The Lite Side

What Parts to Keep When Your Mac Dies

- 2003.10.14

This is Low End Mac. We like to tell you to keep your Macs running until they die, then fix them and keep them running a bit longer.

Dan's never done a survey, but I suspect our readers are the kind of folks who buy a car used and run it until it dies, fixing it until the repair costs exceed the monthly payments on a newer car. Nevertheless, the presence of smoke, clicking monitors, and the lack of a startup chime might just inspire you to finally get rid of the beast and seek a new machine.

We all know the problems with getting rid of old machines - many landfills won't accept them, and schools are saturated with machines faster than the one in your closet, so what do you do with the old beast?

Your local garbage service will advise you about your options, and when it is finally time to say good-bye, you might have second thoughts because of sentimental value. If you're in a hurry, perhaps you might need the Lite Side's

Guide to Stripping Down and Reusing a Computer

Traditional Solutions for Your Typical Mac Pack Rat

CD drives and other spindles: Remove and store in stacks. Really tall stacks.

Cooling fans: If you have 5-10 of them, you could build your own G5.

Keep the power cord - at last count, I have 137 of them. Takes three boxes.

If you have machines that can use it, take out the RAM, unless of course that is the part that has failed. If humanly possible, label the number of pins and the amount of RAM.

Remove hard drives and either reformat, reuse, or physically destroy. Don't lose terminators and ID jumpers!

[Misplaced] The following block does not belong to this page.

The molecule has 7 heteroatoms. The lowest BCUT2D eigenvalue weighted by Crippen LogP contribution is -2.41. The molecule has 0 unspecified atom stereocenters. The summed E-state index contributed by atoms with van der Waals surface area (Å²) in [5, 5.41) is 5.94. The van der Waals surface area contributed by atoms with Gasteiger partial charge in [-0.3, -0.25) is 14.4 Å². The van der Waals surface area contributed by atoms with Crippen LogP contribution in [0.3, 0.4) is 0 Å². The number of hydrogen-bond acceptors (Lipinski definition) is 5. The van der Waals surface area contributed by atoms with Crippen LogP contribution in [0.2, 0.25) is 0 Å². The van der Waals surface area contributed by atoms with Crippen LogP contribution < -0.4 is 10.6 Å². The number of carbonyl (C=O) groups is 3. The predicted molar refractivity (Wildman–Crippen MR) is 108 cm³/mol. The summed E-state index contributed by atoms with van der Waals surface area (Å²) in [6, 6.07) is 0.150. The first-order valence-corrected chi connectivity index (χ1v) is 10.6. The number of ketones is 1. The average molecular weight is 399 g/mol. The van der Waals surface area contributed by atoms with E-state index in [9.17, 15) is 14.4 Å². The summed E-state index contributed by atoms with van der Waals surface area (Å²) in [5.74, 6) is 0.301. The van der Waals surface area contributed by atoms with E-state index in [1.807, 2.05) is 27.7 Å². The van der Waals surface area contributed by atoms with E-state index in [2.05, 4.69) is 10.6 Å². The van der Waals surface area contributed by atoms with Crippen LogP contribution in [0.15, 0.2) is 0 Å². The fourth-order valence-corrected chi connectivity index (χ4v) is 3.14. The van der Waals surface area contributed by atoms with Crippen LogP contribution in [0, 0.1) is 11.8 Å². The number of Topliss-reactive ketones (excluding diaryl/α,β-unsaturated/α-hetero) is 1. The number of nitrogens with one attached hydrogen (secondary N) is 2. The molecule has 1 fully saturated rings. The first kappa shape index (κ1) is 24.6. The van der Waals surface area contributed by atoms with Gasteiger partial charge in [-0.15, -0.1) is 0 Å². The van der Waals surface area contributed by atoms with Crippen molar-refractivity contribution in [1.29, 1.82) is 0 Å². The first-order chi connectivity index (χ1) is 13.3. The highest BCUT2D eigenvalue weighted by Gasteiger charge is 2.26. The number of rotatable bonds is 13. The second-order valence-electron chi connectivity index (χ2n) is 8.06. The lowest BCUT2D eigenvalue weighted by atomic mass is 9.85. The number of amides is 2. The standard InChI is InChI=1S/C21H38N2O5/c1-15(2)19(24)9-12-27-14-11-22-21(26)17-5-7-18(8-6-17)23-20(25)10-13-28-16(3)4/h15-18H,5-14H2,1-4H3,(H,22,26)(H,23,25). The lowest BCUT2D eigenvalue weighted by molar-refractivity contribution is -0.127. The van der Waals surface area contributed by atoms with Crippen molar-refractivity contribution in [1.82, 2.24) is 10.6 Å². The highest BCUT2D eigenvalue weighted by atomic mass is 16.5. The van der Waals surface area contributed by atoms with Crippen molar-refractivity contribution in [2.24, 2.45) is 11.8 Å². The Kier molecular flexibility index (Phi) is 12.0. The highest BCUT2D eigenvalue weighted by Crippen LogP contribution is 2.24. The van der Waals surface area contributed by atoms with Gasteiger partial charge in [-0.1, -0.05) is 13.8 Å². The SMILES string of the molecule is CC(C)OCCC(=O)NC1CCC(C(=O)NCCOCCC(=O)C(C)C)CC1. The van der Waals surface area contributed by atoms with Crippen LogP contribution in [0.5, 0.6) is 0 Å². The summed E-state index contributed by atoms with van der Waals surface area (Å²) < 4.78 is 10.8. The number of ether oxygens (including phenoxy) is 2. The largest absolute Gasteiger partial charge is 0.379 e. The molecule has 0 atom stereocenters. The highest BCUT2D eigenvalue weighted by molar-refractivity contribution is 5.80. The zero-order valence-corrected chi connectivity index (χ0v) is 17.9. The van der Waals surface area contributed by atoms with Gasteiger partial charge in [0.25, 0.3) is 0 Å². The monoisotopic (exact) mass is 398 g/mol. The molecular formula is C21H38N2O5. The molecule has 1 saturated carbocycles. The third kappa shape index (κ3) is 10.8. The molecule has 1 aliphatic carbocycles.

Apple ImageWriter printers make good bookcases when set on their sides. HP LaserJets, the kind that used to use a cartridge for fonts, are also really good for this. All you need is some lumber for the shelving.

Apple inkjet printers are good for testing your Trebuchet.

Apple LaserWriter printers may still be working; if not, put in a place where people leave things that get stolen. Someone will take it.

Old ink and toner cartridges may work somewhere else in another device; check compatibility charts before chucking.

Internal cables for various components: Sort and store in Tupperware. If you can see dust in the floppy drive, chuck it. If it looks clean, put it in the stack. If there isn't one, count yourself blessed and move on.

Keyboards, cables, mice, mouse balls, and monitor cables all go in the designated boxes in the storeroom. Mouse balls go in a special jar that used to hold peanut butter. If it still holds a little peanut butter, it will cut down on theft of mouse balls.

PCI and other cards, in a bag which is labeled with the manufacturer name and function. If you like wash windows regularly and dry dishes by hand, you will probably want to pop a disk with the driver in the bag, too. An old video-in card can give an old Mac new life as a television monitor.

Odd little adapters such as older Mac-video-to-VGA, VGA-to-Mac, etc., in a special little box in the top shelf.

SCSI cables and terminators in a hallowed place.

ADB cables go in the video box with S-video cables.

Yosemite designApple Extended Keyboard: Attach to a Blue and White G3 and watch people's heads spin.

Speakers go in the . . . uh, let's see . . . speaker box.

LocalTalk cabling (useless for modern Macs) gets put wherever you put the mice that attach to the original Mac Plus prior to the development of ADB cables.

Computer-to-speaker cables in the audio box next to those adapters from the Shack that you never find a permanent use for.

PC cables, such as printer cables, serial keyboard extenders, etc., all jumbled up in a big box in the basement. You never know.

If the monitor functions, keep it.

If there is separate VRAM, store and label.

Processor accelerator cards might pick up a few bucks on eBay or the Low End Mac Swap List.

Turn the hulk of an all-in-one into a fish tank - a Macquarium.

If you have anything left after all of that, you're on your own!

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